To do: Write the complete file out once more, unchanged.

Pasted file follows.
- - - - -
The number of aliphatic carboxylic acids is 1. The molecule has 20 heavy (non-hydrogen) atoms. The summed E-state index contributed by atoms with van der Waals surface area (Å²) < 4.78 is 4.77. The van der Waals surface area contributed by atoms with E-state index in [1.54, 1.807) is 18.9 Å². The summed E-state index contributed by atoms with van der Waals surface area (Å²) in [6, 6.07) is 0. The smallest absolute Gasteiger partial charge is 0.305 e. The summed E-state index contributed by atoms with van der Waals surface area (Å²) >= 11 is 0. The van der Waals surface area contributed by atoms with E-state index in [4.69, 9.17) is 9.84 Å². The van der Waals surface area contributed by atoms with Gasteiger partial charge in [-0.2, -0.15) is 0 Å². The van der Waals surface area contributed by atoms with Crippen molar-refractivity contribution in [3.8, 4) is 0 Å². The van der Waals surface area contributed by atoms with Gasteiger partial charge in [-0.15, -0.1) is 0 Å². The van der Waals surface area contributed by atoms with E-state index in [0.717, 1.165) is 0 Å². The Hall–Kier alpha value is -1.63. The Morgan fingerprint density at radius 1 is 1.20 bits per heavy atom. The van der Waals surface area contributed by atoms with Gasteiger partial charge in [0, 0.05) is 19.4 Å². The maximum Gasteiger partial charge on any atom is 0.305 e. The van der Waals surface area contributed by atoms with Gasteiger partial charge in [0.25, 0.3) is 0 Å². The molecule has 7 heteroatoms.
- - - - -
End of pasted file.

The number of aliphatic carboxylic acids is 1. The molecule has 20 heavy (non-hydrogen) atoms. The summed E-state index contributed by atoms with van der Waals surface area (Å²) < 4.78 is 4.77. The van der Waals surface area contributed by atoms with E-state index in [1.54, 1.807) is 18.9 Å². The summed E-state index contributed by atoms with van der Waals surface area (Å²) in [6, 6.07) is 0. The smallest absolute Gasteiger partial charge is 0.305 e. The summed E-state index contributed by atoms with van der Waals surface area (Å²) >= 11 is 0. The van der Waals surface area contributed by atoms with E-state index in [4.69, 9.17) is 9.84 Å². The van der Waals surface area contributed by atoms with Gasteiger partial charge in [-0.2, -0.15) is 0 Å². The van der Waals surface area contributed by atoms with Crippen molar-refractivity contribution in [3.8, 4) is 0 Å². The van der Waals surface area contributed by atoms with Gasteiger partial charge in [-0.15, -0.1) is 0 Å². The van der Waals surface area contributed by atoms with E-state index in [0.717, 1.165) is 0 Å². The Hall–Kier alpha value is -1.63. The Morgan fingerprint density at radius 1 is 1.20 bits per heavy atom. The van der Waals surface area contributed by atoms with Gasteiger partial charge in [0, 0.05) is 19.4 Å². The maximum Gasteiger partial charge on any atom is 0.305 e. The van der Waals surface area contributed by atoms with Gasteiger partial charge in [0.25, 0.3) is 0 Å². The molecule has 7 heteroatoms.